This is a two-part column. The first part will be a reminder about gratitude, and the second part just for fun.
Whenever I feel sorry for myself, which has been often lately with the pandemic problems, I turn to a picture I cut out of the newspaper several years ago and laminated. It reminds me just how much I have to be grateful for and how blessed I am, even on my worst days.
The picture is of a little refugee boy. He’s about 5 years old and is carrying a huge folded-up red sleeping bag with yellow bears on it. It’s tied up with a strap and he’s holding on to it with all his might. The flaps are hanging out on his Velcro tennis shoes and his blue jeans are sagging.
Behind him stands a soldier with a big gun and behind the soldier a military jeep.
The adorable little boy is sobbing as he struggles to walk with his heavy burden.
When I look at this picture, which is often, I am reminded that I am not carrying my bed to someplace that is not my home while soldiers stand nearby with guns to either guard me while I walk or force me to keep walking.
Where are the little boys’ parents? What will he eat that night? Where will he unroll his sleeping bag? Will gunfire keep him awake?
So, yes, I am blessed to have a safe, warm home. I have to worry about eating too much instead of where my next meal will come from. And I live in America, which, despite the problems we are contending with right now, is still the best place on earth to live.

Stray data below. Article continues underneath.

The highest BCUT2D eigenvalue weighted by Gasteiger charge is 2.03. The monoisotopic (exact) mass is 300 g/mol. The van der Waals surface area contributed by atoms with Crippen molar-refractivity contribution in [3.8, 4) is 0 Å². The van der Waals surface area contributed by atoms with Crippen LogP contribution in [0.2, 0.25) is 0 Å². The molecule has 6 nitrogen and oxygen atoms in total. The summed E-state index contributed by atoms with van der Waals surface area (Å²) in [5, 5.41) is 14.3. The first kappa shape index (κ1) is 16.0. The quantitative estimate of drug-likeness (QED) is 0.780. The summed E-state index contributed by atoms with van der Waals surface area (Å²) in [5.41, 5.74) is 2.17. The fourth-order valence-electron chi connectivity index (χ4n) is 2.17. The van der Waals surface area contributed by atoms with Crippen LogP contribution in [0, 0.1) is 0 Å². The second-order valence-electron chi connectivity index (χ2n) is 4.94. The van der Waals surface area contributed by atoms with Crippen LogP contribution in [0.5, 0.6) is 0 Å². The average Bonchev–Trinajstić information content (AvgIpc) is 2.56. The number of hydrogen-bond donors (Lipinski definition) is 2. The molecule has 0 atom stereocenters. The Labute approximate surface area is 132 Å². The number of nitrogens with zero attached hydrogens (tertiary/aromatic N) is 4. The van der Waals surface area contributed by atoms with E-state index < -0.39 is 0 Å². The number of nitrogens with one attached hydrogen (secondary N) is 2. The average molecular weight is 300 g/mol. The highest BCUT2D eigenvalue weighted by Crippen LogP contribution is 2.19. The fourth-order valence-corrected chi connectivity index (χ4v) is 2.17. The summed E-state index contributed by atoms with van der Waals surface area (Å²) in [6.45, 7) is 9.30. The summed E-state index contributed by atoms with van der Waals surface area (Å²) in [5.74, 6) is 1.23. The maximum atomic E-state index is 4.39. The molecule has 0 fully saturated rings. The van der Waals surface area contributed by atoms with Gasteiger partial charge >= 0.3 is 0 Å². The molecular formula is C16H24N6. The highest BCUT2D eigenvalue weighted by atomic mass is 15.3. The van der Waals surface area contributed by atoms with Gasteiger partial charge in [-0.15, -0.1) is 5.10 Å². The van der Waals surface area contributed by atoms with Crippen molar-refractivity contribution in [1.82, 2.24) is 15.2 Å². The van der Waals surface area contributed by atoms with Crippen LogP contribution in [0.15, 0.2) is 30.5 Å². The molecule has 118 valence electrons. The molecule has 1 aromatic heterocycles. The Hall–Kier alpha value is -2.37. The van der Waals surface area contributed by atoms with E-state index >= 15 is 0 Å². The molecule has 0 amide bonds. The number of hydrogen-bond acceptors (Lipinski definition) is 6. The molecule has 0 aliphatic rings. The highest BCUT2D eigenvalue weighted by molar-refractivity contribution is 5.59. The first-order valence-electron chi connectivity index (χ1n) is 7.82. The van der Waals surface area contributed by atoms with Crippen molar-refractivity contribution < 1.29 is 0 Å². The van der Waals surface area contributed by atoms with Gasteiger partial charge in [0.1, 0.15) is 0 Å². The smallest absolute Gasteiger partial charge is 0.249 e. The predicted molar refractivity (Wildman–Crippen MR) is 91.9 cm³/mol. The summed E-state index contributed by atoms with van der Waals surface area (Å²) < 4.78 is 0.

I read a lot of World War II novels and marvel at the resilience and courage of the people in Europe who suffered for so many years, even after the war ended. I find it hard to complain of COVID-19 fatigue after eight months when they suffered for years.
So let’s be grateful for what we do have instead of always complaining about what we lack. I need that constant reminder.
On a lighter note, here is a turkey story from my sister, Paulette’s, past that always makes us laugh in the retelling.
Years ago Paulette worked at Brigham Young University and like everyone else got a 14-pound turkey in a box for the holidays. She and her best friend went to the big student center to pick them up. They were walking down long, shiny hall when Paulette dropped the turkey.
In a spontaneous frame of turkey bowling, the turkey hit its mark and knocked two coeds down.
They recovered, as the young are wont to do, and Paulette picked up her slippery bird. Since her ride across country had fallen apart, she bought a ticket on a Greyhound bus and left Provo, Utah, at 6 a.m. Friday with her frozen turkey.
She decided to keep it on her lap, and they traveled comfortably until they got to Cincinnati and she realized it was beginning to thaw and drip.
So she asked the bus driver if she could check it as baggage and he said she could since it was frozen and the cargo hold was cold. The snowstorm they ran into in some state helped.
Paulette finally reached Danville at 5 on Sunday evening and found out that the turkey had missed a connection and was in Pennsylvania. It was transferred and Daddy went to pick it up at 9 on Monday morning.
It was still mostly frozen, so Mother cooked it. Paulette reminded me as she retold the tale that she and the turkey had gone through all that for her family because she is a vegetarian and wouldn’t eat a bite of it.
So God bless us everyone — the people eating Thanksgiving dinner without their families this year, the crazy people on Greyhound buses with frozen turkeys on their laps and the little children and their families all over the world who live their lives daily in fear and deprivation.
Elzey is a freelance writer for the Register & Bee. She can be reached at email@example.com or 434-791-7991.
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